The World’s First Floating Manufacturing Facility: 3D Printing on the International Space Station

The International Space Station is disrupting manufacturing, using 3D printing to create the first floating manufacturing facility.

A world far, far away

You slowly open your sleepy eyes and weightlessly float out of your sleep station to brush your teeth before opening a prepackaged Meal Ready to Eat (MRE) as you enjoy the view just outside the window. As you glide effortlessly at 17,500 miles per hour, you catch a glimpse of Tanzania and imagine the wildebeest migration across the arid Serengeti. Shaking yourself from this happy musing, you suit up for the science experiments you’ll be conducting today on the International Space Station (ISS). [1]

Despite being a journey of only a few hours, the ISS is a world away—a one-million-pound science laboratory spanning a football field, perched 220 miles above the Earth, that relies on regular shipments of supplies. Recently, a supply ship delivering food and other tools to the ISS had exploded. [1,2,3] It would take some time for another shipment to arrive.

There are several bottlenecks to conducting space research aboard the ISS. Cost is the primary barrier; the ISS costs the National Aeronautics and Space Administration (NASA) alone approximately three billion dollars per year. Transporting one pound of payload can cost as much as $10,000, and often, transport methods are not reusable, resulting in large sunk costs. [3,4]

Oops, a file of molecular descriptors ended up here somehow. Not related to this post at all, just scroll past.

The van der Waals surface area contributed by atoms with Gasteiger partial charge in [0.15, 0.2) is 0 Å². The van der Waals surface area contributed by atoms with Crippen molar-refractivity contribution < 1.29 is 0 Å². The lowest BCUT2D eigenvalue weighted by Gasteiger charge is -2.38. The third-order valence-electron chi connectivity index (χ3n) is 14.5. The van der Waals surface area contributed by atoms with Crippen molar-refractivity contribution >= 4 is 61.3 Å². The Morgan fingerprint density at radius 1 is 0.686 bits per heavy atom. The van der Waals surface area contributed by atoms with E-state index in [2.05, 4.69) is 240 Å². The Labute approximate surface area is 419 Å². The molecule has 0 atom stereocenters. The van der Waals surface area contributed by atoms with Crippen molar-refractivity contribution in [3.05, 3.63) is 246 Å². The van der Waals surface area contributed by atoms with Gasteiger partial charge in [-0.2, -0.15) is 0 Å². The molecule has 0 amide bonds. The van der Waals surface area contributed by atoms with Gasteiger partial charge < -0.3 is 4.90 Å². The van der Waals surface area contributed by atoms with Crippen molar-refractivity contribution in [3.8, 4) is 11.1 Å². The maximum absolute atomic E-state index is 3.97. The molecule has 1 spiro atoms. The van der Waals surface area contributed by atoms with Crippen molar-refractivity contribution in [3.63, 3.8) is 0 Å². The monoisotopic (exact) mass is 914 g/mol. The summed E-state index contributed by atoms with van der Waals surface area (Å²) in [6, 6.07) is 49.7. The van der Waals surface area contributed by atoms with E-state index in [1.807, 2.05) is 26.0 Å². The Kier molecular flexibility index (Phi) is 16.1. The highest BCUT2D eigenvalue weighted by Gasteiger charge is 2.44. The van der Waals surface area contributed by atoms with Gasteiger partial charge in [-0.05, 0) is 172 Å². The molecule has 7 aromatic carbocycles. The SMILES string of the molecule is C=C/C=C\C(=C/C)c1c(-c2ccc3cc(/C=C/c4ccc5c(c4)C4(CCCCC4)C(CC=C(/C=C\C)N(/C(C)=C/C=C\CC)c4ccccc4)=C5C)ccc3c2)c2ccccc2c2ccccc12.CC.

Furthermore, some parts are too large to be transported. [3,4] Finally, even with proper funding, transportation of items from Earth to space could take months, and, despite the best preparation, numerous unpredictable factors could lead to an unsuccessful space journey—resulting in significant efficiency losses. [5]

As a result of all of these factors, space research agencies, and, in particular, the ISS, must identify innovative ways to reduce costs—particularly production costs—and increase efficiency in order to remain competitive and be able to continue the groundbreaking research they are conducting.